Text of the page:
November 19, 2017

Biotechnology and global warming

Amy Goodman and Juan Gonzalez interview Edward Goldsmith for the “Democracy Now!” programme on Pacifica Radio, USA.

Broadcast 30 April 1999.

The original audio can be found here.

Background: In September 1998, The Ecologist produced a special issue called “The Monsanto Files: Can We Survive Genetic Engineering?” exposing the genetic engineering giant’s chequered history and environmental record.

Afraid of a potential lawsuit by Monsanto, the printing company destroyed all 15,000 copies just hours before it was due to be released.

A subsequent issue of The Ecologist looks at global warming, which it considers to be the most serious issue facing humankind.


Amy Goodman (presenter): From Pacifica Radio, this is “Democracy Now!” . . . A conversation with the publisher of The Ecologist about biotechnology and global warming, then Michael Lapsley, an ANC chaplain who survived an apartheid letter bomb, talks about the healing of memories. All that, and more, coming up on Pacifica Radio’s “Democracy Now!”

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Amy Goodman: You are listening to Pacifica Radio’s “Democracy Now!” I am Amy Goodman, joined by our co-host, Juan Gonzalez. Welcome Juan . . . Well, yesterday, at the Project Censored Awards ceremony, we got a chance to meet Edward Goldsmith, who for 30 years has been the publisher of The Ecologist in London. He was there, presenting an award for one of the top-ten censored stories of 1998- about genetic engineered food that was so heavily suppressed that it had the opposite effect. Its own censors made his own story famous, around the world. Welcome to Democracy Now!, Ed Goldsmith.

Edward Goldsmith: Thank you very much.

Amy Goodman: Well, before we talk about the world, and global warming, an issue that you have emphasized repeatedly, in your magazine, as well as your many books, I should also say that Teddy Goldsmith is widely regarded as one of the Fathers of the global environmental movement – awarded the Right Livelihood Award, often referred to as the ‘Alternative Nobel Prize’, in 1991. He has co-authored something like 17 books, but one of his issues of The Ecologist magazine, which had a cover which said “The Monsanto Files: Can We Survive Genetic Engineering?” did not make it the first time around, to the readers of The Ecologist. Can you tell us what happened?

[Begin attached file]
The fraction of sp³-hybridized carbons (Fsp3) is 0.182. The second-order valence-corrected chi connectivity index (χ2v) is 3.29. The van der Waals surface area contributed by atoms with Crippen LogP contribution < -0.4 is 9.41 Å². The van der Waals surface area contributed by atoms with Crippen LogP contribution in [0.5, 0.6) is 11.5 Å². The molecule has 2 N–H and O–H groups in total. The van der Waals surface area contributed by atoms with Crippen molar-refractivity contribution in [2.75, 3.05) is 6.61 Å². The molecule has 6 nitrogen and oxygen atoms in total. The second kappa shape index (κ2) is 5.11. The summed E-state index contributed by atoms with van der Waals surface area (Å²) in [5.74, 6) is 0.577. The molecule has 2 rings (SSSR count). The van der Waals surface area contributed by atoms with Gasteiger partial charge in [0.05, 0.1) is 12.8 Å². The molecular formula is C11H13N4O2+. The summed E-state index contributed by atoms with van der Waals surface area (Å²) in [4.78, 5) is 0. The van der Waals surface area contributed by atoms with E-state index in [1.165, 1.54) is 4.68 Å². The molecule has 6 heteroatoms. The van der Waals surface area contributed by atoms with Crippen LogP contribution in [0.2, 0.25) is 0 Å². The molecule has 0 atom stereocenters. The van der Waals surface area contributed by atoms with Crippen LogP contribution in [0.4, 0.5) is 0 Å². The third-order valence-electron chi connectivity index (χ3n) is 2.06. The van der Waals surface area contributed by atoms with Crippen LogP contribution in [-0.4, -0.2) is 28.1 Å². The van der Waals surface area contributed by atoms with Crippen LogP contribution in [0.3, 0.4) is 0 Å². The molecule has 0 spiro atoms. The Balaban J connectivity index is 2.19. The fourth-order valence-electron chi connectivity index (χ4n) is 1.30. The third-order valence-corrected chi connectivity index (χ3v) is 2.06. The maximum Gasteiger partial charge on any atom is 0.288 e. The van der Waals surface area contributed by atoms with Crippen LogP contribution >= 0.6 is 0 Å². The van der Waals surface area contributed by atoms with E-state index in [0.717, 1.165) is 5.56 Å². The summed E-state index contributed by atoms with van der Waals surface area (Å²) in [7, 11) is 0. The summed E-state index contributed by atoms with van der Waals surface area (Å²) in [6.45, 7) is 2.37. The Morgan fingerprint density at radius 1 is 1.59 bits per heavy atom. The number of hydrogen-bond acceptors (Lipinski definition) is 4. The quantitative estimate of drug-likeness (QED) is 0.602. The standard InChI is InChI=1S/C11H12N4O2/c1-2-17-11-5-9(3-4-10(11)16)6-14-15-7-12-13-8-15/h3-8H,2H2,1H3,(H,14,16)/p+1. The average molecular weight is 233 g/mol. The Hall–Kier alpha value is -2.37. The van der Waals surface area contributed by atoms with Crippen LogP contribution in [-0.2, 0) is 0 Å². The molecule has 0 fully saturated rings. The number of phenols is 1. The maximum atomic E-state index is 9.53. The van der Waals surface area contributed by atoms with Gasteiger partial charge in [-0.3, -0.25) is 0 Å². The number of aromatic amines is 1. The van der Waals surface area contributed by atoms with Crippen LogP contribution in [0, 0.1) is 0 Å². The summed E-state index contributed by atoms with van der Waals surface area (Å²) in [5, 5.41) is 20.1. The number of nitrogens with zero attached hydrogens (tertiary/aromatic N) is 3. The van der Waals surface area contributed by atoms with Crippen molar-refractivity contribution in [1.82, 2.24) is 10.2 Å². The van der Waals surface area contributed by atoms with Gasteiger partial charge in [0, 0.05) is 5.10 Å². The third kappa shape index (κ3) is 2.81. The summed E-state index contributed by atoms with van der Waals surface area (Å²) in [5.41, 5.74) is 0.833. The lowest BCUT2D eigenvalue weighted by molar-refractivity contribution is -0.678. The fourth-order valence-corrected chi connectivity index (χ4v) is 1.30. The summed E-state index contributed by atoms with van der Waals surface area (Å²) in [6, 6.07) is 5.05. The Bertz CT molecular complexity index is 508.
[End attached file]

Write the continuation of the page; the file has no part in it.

Edward Goldsmith: That is absolutely right. When our printer, who had been our printer for 26 years, saw the word “Monsanto” on the front cover of the magazine, they were struck with indescribable panic. Shaking with fear. They called their lawyer, and the lawyer said, “Whatever you do, do not deliver that issue to the Publisher, or you’ll get sued.” So what did they do? They shredded the entire issue.

So we had to go around, and look for another printer, and that wasn’t easy. Most of them turned us down. They were all terrified of Monsanto, that had been suing people all over the place, for outrageous sums of money – you can’t imagine how aggressive that coming has been in England. So, we eventually found a printer, and they charged us double. We got the issue of the magazine out, and then we found the distributors of the magazine were too terrified to distribute it, and that the shops wouldn’t stock it. So we had to take on a lot more telephone operators, and we never sold so many copies, of course.